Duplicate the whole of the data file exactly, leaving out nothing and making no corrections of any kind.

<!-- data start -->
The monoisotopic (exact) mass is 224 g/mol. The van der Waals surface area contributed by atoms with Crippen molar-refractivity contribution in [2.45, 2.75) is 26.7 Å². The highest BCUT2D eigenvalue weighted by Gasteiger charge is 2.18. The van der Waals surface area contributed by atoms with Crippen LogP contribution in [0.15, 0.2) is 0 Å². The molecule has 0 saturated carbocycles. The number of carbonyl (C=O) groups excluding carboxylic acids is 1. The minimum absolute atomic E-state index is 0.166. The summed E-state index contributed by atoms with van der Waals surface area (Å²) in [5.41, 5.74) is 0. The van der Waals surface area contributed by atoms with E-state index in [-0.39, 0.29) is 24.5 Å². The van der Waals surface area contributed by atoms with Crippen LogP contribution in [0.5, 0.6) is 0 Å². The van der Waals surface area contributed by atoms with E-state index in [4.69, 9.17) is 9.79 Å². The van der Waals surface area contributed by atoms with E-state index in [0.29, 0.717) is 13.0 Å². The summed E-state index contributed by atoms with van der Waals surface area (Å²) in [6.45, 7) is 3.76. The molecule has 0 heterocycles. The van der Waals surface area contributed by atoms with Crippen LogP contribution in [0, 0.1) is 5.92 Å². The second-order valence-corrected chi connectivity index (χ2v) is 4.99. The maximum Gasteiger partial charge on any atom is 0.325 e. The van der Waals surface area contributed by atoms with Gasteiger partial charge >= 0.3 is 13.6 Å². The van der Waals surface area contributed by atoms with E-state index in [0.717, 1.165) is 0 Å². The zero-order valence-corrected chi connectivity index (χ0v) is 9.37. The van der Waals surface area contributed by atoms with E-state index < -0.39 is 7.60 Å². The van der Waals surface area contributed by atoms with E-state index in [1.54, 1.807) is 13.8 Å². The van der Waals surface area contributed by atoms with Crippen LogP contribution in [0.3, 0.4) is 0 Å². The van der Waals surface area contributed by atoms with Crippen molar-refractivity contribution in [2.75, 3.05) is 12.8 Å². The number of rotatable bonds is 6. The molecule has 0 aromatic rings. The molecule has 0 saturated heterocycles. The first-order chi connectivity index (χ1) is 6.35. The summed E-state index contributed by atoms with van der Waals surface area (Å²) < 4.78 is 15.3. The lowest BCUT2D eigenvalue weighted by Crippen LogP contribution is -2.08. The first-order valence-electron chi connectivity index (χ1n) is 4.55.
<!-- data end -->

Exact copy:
The monoisotopic (exact) mass is 224 g/mol. The van der Waals surface area contributed by atoms with Crippen molar-refractivity contribution in [2.45, 2.75) is 26.7 Å². The highest BCUT2D eigenvalue weighted by Gasteiger charge is 2.18. The van der Waals surface area contributed by atoms with Crippen LogP contribution in [0.15, 0.2) is 0 Å². The molecule has 0 saturated carbocycles. The number of carbonyl (C=O) groups excluding carboxylic acids is 1. The minimum absolute atomic E-state index is 0.166. The summed E-state index contributed by atoms with van der Waals surface area (Å²) in [5.41, 5.74) is 0. The van der Waals surface area contributed by atoms with E-state index in [-0.39, 0.29) is 24.5 Å². The van der Waals surface area contributed by atoms with Crippen LogP contribution in [0.5, 0.6) is 0 Å². The van der Waals surface area contributed by atoms with E-state index in [4.69, 9.17) is 9.79 Å². The van der Waals surface area contributed by atoms with E-state index in [0.29, 0.717) is 13.0 Å². The summed E-state index contributed by atoms with van der Waals surface area (Å²) in [6.45, 7) is 3.76. The molecule has 0 heterocycles. The van der Waals surface area contributed by atoms with Crippen LogP contribution in [0, 0.1) is 5.92 Å². The second-order valence-corrected chi connectivity index (χ2v) is 4.99. The maximum Gasteiger partial charge on any atom is 0.325 e. The van der Waals surface area contributed by atoms with Gasteiger partial charge >= 0.3 is 13.6 Å². The van der Waals surface area contributed by atoms with E-state index in [0.717, 1.165) is 0 Å². The zero-order valence-corrected chi connectivity index (χ0v) is 9.37. The van der Waals surface area contributed by atoms with E-state index < -0.39 is 7.60 Å². The van der Waals surface area contributed by atoms with E-state index in [1.54, 1.807) is 13.8 Å². The van der Waals surface area contributed by atoms with Crippen LogP contribution in [0.3, 0.4) is 0 Å². The van der Waals surface area contributed by atoms with Crippen molar-refractivity contribution in [2.75, 3.05) is 12.8 Å². The number of rotatable bonds is 6. The molecule has 0 aromatic rings. The molecule has 0 saturated heterocycles. The first-order chi connectivity index (χ1) is 6.35. The summed E-state index contributed by atoms with van der Waals surface area (Å²) < 4.78 is 15.3. The lowest BCUT2D eigenvalue weighted by Crippen LogP contribution is -2.08. The first-order valence-electron chi connectivity index (χ1n) is 4.55.